The No. 3 back by overall points, McCoy averaged a career-high 5.41 yards per carry while scoring 14 total touchdowns, his highest total since 2011. Shady turned the Big Three of David Johnson, Ezekiel Elliott and Le’Veon Bell into the Big Four from Week 12 onward, averaging 149 yards from scrimmage during fantasy’s five most important weeks. If you throw out McCoy’s injury shortened Weeks 7 and 17, he averaged 18.7 points per game. It was a gangbusters campaign for a player available in the third round of fantasy drafts, one that likely salted away many championships.
Rodgers scored 19.9 more points than any player in fantasy, outpacing Drew Brees and real-life MVP Matt Ryan. At first, Rodgers’ baffling 2015 seemed to be turning into a trend, as he entered Week 7 with a modest 10 scores through five contests. Then he went completely nuclear, ringing up 30 touchdowns across his final 11 starts, tossing at least two in 10-of-11 games to end the year. Many Rodgers owners probably “reached” for him in fantasy drafts — by now most know the virtues of waiting on quarterbacks — but they ended up getting their money’s worth. No streaming, no slumps. Just dominant football for the final two months of the year. If you had Rodgers, you had a bankable weekly floor, and the ability to use roster spots on upside fliers instead of spot-starting quarterbacks. You had one of the most valuable players in fantasy.
3. Le’Veon Bell
Bell averaged 157 yards from scrimmage. Extrapolated over 16 games, that would have been an NFL-record 2,512. The only problem with Bell’s fantasy campaign was that he missed 23 percent of it. If your team was 3-0 or 2-1 when Bell returned in Week 4, you probably won your league. If you were 0-3 or 1-2, you were in a hole. Bell did all he could to dig you out of it, but still produced 53 fewer points than Ezekiel Elliott, and 89.4 fewer than David Johnson. If this were the Weeks 4-16 MVP award, Bell would have edged Johnson. But it’s not, and Bell missing nearly a quarter of the fake campaign isn’t washed away by his historic 16-game pace. Bell is a special player in a special offense. Hopefully he’s there for all of 2017.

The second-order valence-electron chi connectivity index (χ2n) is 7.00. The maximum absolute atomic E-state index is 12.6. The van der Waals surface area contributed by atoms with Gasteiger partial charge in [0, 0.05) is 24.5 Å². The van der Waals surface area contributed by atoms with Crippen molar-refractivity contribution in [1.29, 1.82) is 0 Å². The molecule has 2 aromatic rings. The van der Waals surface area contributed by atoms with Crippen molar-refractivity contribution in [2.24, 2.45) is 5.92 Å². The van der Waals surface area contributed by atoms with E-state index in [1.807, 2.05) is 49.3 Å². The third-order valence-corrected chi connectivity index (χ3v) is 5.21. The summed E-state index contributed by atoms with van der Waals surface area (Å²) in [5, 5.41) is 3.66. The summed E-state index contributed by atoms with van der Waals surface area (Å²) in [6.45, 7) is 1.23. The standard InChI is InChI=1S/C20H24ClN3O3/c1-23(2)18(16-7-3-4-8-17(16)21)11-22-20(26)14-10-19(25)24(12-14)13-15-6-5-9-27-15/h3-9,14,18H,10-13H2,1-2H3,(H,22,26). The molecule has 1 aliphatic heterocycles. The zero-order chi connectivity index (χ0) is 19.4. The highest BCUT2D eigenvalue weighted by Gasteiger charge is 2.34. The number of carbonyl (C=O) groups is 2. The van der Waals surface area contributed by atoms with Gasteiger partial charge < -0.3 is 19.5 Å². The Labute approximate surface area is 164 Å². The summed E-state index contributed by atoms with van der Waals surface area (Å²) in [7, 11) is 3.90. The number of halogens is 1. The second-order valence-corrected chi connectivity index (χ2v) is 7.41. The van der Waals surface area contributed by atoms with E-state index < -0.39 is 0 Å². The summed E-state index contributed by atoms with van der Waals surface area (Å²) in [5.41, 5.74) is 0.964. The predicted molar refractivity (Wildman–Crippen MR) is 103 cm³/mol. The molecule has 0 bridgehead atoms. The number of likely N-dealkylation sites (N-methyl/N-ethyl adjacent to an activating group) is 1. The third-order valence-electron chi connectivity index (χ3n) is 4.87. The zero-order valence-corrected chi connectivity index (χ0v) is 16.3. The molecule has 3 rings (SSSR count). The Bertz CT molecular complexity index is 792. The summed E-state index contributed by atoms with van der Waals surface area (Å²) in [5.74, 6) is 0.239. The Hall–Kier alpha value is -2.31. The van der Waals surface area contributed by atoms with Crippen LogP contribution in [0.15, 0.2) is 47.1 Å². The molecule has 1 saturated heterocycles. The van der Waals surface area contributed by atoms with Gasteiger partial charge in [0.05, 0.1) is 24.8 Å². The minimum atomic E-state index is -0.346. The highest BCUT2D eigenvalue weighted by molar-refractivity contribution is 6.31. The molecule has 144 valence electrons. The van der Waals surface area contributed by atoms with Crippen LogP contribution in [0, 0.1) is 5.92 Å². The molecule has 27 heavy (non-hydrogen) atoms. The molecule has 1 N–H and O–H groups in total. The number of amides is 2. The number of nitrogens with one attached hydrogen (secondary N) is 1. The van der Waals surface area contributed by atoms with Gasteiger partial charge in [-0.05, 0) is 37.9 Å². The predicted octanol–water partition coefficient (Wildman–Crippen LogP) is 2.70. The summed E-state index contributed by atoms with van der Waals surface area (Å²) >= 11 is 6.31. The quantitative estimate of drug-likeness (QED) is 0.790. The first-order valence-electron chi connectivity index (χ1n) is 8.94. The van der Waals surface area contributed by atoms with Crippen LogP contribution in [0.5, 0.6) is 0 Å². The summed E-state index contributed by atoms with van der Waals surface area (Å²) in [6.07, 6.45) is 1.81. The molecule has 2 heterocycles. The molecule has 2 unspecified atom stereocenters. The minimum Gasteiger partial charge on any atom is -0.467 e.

The No. 4 overall pick of the draft would have been the No. 1 overall fantasy player in most other seasons. Elliott led the league in rushing (1,631), scoring 16 total touchdowns and tacking on 363 receiving yards for good measure. The fully-formed rookie averaged 5.06 yards per carry, and posted at least 87 yards from scrimmage in every game between Weeks 2 and 16. Elliott was uncommonly steady and productive for a first-year pro, even one taken so high in the draft. He exceeded expectations that, in reality, were not fair. Still only 21, Elliott should have longevity at the top of fantasy’s most volatile position. He’s a predictable cornerstone in an era of uncertainty.
The No. 5 overall player by ADP, Johnson faced outsized expectations for a player with 161 career touches. He proceeded to shatter them, leading the league in yards from scrimmage (2,118) and clearing 100 in 15-of-15 healthy games. Johnson scored 20 touchdowns, making him the first player to do so since LeSean McCoy in 2011, and only the second since DeAngelo Williams in 2008. Johnson was amazingly consistent. On a week-by-week basis, he finished: RB7, RB12, RB4, RB17, RB1, RB3, RB9, RB21, RB5, RB2, RB4, RB2, RB18, RB5 and RB1. The league’s RB1 produced as an RB1 in 12-of-15 healthy appearances, and never once finished as an RB3. There were no busts for fantasy’s best player, just a prolonged sonic boom of production. It was a throwback campaign, one you might expect from Marshall Faulk, a player Johnson’s own general manager compared him to in the preseason. Rarely, if ever, do owners get such a predictable, loud bang for their buck. Johnson was without peer in fantasy this season.